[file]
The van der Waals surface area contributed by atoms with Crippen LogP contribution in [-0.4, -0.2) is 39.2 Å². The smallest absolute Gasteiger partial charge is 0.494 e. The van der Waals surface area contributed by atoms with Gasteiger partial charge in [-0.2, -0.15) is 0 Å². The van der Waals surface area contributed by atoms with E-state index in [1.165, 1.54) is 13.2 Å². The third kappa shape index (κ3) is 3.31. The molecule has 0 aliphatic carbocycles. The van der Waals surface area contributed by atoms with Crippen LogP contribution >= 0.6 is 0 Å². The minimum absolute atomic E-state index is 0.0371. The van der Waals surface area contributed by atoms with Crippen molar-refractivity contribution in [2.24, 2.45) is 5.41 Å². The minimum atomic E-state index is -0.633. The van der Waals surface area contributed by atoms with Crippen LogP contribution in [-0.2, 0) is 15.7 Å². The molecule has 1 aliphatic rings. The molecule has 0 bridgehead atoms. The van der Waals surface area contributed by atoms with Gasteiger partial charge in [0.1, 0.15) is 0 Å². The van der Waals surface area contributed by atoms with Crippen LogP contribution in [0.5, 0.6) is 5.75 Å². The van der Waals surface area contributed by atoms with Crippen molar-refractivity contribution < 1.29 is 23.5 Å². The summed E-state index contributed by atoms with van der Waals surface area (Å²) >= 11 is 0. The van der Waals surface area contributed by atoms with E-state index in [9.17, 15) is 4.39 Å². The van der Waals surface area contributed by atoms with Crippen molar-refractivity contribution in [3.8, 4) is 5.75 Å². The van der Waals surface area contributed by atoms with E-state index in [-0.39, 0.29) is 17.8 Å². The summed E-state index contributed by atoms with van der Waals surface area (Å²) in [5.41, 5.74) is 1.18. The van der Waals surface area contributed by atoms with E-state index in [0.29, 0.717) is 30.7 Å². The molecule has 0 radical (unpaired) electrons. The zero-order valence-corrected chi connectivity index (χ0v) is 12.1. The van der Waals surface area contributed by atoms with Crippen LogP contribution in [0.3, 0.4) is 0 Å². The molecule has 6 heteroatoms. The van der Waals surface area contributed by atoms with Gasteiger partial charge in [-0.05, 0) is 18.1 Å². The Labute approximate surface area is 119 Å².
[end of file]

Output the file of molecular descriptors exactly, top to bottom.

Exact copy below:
The van der Waals surface area contributed by atoms with Crippen LogP contribution in [-0.4, -0.2) is 39.2 Å². The smallest absolute Gasteiger partial charge is 0.494 e. The van der Waals surface area contributed by atoms with Gasteiger partial charge in [-0.2, -0.15) is 0 Å². The van der Waals surface area contributed by atoms with E-state index in [1.165, 1.54) is 13.2 Å². The third kappa shape index (κ3) is 3.31. The molecule has 0 aliphatic carbocycles. The van der Waals surface area contributed by atoms with Crippen LogP contribution >= 0.6 is 0 Å². The minimum absolute atomic E-state index is 0.0371. The van der Waals surface area contributed by atoms with Crippen molar-refractivity contribution in [2.24, 2.45) is 5.41 Å². The minimum atomic E-state index is -0.633. The van der Waals surface area contributed by atoms with Crippen LogP contribution in [-0.2, 0) is 15.7 Å². The molecule has 1 aliphatic rings. The molecule has 0 bridgehead atoms. The van der Waals surface area contributed by atoms with Gasteiger partial charge in [0.1, 0.15) is 0 Å². The van der Waals surface area contributed by atoms with Crippen LogP contribution in [0.5, 0.6) is 5.75 Å². The van der Waals surface area contributed by atoms with Crippen molar-refractivity contribution < 1.29 is 23.5 Å². The summed E-state index contributed by atoms with van der Waals surface area (Å²) >= 11 is 0. The van der Waals surface area contributed by atoms with E-state index in [9.17, 15) is 4.39 Å². The van der Waals surface area contributed by atoms with Crippen molar-refractivity contribution in [3.8, 4) is 5.75 Å². The van der Waals surface area contributed by atoms with E-state index in [-0.39, 0.29) is 17.8 Å². The summed E-state index contributed by atoms with van der Waals surface area (Å²) in [5.41, 5.74) is 1.18. The van der Waals surface area contributed by atoms with E-state index in [0.29, 0.717) is 30.7 Å². The molecule has 0 radical (unpaired) electrons. The zero-order valence-corrected chi connectivity index (χ0v) is 12.1. The van der Waals surface area contributed by atoms with Crippen LogP contribution in [0.3, 0.4) is 0 Å². The molecule has 6 heteroatoms. The van der Waals surface area contributed by atoms with Gasteiger partial charge in [-0.05, 0) is 18.1 Å². The Labute approximate surface area is 119 Å².